3. The nonprofit sector fills gaps in your community that the public and private sectors are unable or unwilling to address.

    The nonprofit sector has long been part of the American social fabric. Tax exemption has been provided to US charitable organizations since 1894 based on the concept of shared social responsibility. Today, nonprofits continue to fill gaps that the public and private sectors are unable or unwilling to address. Through the nonprofit sector, you can select which services you deem the most important and support them with a charitable donation (rather than a mandatory tax). The public has also historically entrusted the nonprofit sector to ethically address certain social and structural issues because it is free of the financial and personal interests that underlie actions in the private sector.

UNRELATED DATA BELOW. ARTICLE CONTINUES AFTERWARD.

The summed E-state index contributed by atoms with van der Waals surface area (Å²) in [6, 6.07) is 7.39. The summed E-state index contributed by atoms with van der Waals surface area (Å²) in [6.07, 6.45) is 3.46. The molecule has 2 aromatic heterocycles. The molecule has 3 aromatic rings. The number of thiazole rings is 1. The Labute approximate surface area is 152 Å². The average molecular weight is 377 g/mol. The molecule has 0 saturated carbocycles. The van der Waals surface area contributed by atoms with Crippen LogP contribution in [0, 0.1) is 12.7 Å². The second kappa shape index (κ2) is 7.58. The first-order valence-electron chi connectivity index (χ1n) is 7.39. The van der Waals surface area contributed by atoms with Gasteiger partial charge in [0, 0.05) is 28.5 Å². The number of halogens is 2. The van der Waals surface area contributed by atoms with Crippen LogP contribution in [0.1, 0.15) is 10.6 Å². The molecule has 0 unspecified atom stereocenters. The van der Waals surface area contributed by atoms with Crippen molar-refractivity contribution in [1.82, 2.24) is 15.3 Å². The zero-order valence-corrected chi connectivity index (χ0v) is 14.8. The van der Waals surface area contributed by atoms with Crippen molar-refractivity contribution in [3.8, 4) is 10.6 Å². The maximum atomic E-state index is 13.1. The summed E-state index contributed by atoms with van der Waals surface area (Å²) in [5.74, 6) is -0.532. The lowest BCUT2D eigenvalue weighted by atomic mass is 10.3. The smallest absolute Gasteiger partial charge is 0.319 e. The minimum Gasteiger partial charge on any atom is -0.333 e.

4. Nonprofits rely on funding from many different sources.

    In the private sector, staying in business is pretty straightforward: You sell enough services or products to make a profit. Things are a little different for nonprofits. Some nonprofits—like charitable hospitals and universities, for example—collect fees from patients, students, or members. In fact, fees represent the largest source of funding for the US nonprofit sector. The second largest source of funding? Government grants. Approximately 10% of the nonprofit sector’s overall revenue comes from charitable giving. This includes donations from individuals, as well as foundations and corporations. Every nonprofit’s mix of revenue differs. While fees or grants may be the primary source of income for one nonprofit, charitable gifts may the primary source for another.

    5. Nonprofits contend with widespread misconceptions about spending and impact.